Hunter, Simon C. ; Durkin, Kevin ; Boyle, Jim ; Rasmussen, Susan ; Booth, Josephine. / Sleep problems and adolescent peer-victimization : a problem-specific test of the cognitive model of insomnia. Paper presented at British Psychological Society Developmental Section Conference 2012, United Kingdom.
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Hunter, SC, Durkin, K, Boyle, J, Rasmussen, S & Booth, J 2012, 'Sleep problems and adolescent peer-victimization: a problem-specific test of the cognitive model of insomnia' Paper presented at British Psychological Society Developmental Section Conference 2012, United Kingdom, 5/09/12 - 7/09/12, .

Sleep problems and adolescent peer-victimization : a problem-specific test of the cognitive model of insomnia. / Hunter, Simon C.; Durkin, Kevin; Boyle, Jim; Rasmussen, Susan; Booth, Josephine.

2012. Paper presented at British Psychological Society Developmental Section Conference 2012, United Kingdom.

Research output: Contribution to conferencePaper

TY - CONF

T1 - Sleep problems and adolescent peer-victimization

T2 - a problem-specific test of the cognitive model of insomnia

AU - Hunter, Simon C.

AU - Durkin, Kevin

AU - Boyle, Jim

AU - Rasmussen, Susan

AU - Booth, Josephine

PY - 2012/9/6

Y1 - 2012/9/6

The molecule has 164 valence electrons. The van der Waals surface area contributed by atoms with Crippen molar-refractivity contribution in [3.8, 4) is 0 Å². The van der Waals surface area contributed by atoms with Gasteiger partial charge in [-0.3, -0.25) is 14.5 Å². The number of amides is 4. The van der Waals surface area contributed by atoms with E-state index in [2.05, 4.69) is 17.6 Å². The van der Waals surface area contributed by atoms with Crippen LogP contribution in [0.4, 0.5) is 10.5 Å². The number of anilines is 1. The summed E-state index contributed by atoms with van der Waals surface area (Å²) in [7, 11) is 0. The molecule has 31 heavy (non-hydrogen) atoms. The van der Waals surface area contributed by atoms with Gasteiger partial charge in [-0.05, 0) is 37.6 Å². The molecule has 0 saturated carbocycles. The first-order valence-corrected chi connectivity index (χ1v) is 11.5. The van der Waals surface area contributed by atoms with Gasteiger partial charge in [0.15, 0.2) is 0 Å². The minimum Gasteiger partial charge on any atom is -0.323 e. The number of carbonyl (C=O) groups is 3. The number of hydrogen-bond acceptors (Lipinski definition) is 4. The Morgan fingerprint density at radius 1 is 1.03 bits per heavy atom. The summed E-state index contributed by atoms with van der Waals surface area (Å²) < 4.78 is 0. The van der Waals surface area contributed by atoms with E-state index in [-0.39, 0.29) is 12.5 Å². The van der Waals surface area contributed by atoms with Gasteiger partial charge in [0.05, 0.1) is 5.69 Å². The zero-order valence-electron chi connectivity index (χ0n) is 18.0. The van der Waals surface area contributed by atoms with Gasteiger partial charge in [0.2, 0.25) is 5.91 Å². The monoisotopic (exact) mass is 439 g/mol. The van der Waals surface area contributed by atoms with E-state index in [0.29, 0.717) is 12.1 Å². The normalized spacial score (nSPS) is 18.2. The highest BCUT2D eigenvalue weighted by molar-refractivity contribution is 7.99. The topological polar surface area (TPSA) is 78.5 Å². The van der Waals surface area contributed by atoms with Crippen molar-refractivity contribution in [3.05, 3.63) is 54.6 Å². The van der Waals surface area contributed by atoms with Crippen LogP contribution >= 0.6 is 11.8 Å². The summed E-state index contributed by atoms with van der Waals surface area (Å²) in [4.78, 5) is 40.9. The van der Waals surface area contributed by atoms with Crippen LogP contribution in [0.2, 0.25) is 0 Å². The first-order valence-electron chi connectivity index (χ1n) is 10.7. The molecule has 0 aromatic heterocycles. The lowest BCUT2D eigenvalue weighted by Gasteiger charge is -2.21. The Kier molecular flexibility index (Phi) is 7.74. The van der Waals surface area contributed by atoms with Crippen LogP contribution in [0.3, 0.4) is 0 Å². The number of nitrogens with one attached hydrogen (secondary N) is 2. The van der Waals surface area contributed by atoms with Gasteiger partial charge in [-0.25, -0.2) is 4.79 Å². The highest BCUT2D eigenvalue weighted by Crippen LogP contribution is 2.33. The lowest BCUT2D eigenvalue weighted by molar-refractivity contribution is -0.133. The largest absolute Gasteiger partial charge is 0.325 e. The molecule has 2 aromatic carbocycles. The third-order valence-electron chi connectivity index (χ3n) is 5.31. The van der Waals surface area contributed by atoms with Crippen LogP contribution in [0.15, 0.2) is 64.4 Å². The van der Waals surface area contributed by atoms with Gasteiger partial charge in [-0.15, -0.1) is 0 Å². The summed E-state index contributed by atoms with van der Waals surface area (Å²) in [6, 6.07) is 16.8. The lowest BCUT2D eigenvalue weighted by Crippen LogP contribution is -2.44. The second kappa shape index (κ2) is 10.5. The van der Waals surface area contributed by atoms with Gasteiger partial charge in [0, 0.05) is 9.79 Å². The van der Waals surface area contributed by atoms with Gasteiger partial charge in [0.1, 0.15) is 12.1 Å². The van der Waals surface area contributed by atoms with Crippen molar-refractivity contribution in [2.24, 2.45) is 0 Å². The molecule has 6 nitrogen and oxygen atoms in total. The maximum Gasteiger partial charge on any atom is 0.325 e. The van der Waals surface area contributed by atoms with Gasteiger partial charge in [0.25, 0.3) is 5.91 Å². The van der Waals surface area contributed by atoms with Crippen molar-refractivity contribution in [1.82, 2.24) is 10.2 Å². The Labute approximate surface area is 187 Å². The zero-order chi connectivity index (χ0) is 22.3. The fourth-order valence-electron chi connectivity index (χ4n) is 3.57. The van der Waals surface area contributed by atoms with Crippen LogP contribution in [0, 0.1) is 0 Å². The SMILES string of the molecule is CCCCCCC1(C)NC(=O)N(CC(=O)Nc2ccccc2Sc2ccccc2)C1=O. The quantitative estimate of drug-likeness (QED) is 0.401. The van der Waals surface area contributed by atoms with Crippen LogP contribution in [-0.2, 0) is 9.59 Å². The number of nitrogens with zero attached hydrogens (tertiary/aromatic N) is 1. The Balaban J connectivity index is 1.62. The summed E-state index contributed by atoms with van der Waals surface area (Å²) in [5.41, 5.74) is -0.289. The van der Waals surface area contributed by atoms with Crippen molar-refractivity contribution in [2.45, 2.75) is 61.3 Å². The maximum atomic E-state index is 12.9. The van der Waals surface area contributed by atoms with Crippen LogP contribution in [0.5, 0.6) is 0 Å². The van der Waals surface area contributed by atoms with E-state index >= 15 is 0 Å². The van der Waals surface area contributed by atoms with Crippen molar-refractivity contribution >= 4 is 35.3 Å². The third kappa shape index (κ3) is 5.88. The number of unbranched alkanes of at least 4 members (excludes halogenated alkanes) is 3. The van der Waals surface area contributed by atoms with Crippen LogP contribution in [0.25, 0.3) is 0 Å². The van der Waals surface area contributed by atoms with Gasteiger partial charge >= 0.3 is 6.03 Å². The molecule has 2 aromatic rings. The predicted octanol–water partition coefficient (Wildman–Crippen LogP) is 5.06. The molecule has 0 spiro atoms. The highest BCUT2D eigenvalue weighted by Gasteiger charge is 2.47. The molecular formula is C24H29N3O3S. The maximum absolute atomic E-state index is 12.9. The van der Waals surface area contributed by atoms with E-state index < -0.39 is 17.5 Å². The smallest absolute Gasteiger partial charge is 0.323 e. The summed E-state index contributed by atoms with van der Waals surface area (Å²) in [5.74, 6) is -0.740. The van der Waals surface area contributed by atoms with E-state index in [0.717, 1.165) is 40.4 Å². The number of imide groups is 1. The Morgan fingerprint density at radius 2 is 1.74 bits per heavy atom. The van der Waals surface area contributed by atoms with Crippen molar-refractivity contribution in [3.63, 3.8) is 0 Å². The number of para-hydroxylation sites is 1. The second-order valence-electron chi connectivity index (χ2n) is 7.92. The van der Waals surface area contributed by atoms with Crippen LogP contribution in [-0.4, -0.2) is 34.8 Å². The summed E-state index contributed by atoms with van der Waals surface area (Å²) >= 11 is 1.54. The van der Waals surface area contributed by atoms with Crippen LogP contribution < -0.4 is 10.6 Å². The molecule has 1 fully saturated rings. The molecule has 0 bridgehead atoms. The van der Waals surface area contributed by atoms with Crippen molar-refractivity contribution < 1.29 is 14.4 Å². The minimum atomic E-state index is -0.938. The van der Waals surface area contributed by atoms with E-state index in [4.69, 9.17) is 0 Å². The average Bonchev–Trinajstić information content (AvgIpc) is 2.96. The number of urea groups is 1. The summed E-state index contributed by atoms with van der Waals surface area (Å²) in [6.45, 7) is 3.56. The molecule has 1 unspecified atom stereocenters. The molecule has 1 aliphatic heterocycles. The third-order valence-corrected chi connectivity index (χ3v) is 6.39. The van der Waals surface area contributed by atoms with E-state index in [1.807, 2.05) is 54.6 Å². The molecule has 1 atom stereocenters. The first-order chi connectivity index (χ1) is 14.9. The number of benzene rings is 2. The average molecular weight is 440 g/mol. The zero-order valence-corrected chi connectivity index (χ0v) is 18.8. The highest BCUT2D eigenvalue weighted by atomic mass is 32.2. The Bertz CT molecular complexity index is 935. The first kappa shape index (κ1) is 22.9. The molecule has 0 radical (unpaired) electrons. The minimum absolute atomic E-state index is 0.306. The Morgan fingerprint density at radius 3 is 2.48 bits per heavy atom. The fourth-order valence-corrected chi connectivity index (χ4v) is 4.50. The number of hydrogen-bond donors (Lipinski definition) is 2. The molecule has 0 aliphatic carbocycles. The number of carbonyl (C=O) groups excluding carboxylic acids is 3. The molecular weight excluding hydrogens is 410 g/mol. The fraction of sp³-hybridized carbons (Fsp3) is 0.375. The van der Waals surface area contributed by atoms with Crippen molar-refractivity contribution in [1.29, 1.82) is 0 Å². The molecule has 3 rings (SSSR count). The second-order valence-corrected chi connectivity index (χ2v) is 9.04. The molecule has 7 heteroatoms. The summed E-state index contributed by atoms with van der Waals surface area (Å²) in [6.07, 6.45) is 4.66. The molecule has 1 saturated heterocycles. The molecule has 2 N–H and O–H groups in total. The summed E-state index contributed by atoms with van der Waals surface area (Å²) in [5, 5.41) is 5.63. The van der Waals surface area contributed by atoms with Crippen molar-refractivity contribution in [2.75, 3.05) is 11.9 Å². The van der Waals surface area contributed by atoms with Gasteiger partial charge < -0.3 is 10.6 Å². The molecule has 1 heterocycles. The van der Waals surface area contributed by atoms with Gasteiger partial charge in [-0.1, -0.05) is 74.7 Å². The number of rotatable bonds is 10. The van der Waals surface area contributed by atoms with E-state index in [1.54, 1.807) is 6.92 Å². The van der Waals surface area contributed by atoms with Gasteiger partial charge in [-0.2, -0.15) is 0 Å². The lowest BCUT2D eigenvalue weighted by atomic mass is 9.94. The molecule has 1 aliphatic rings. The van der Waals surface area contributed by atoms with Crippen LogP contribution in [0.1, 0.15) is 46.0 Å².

N2 - Peer-victimisation is associated with sleep problems. Given the stability of sleep difficulties across the lifespan, their association with cognitive and emotional functioning, and the prevalence of adolescent peer-victimisation, it is important to identify moderators of this association. Drawing on cognitive theories of insomnia, we investigated whether rumination (worrying about being bullied) is a risk factor in the display of insomnia symptoms. Participants were 4292 adolescents who completed a self-report questionnaire. Analyses controlled for: gender, SES, ethnicity, school-stage, alcohol use, cigarette smoking, caffeine intake, lifetime drug use, and aggression. Rumination distinguished between adolescents with no sleep difficulties and those with moderate symptomatology (OR = 1.59) as did being bullied (not at all, either inside or outside school, both inside and outside school: OR = 2.28). Comparing adolescents with high symptomatology to those with no symptoms, rumination was not significant but being bullied was (OR = 6.83). However, rumination moderated this: Respondents bullied both inside and outside of school were 19.43 times more likely than other students to be in the high symptomatology group if they were ruminators than if they were not ruminators. Implications of these results for the cognitive model of insomnia, and for dealing with peer-victimisation, are discussed.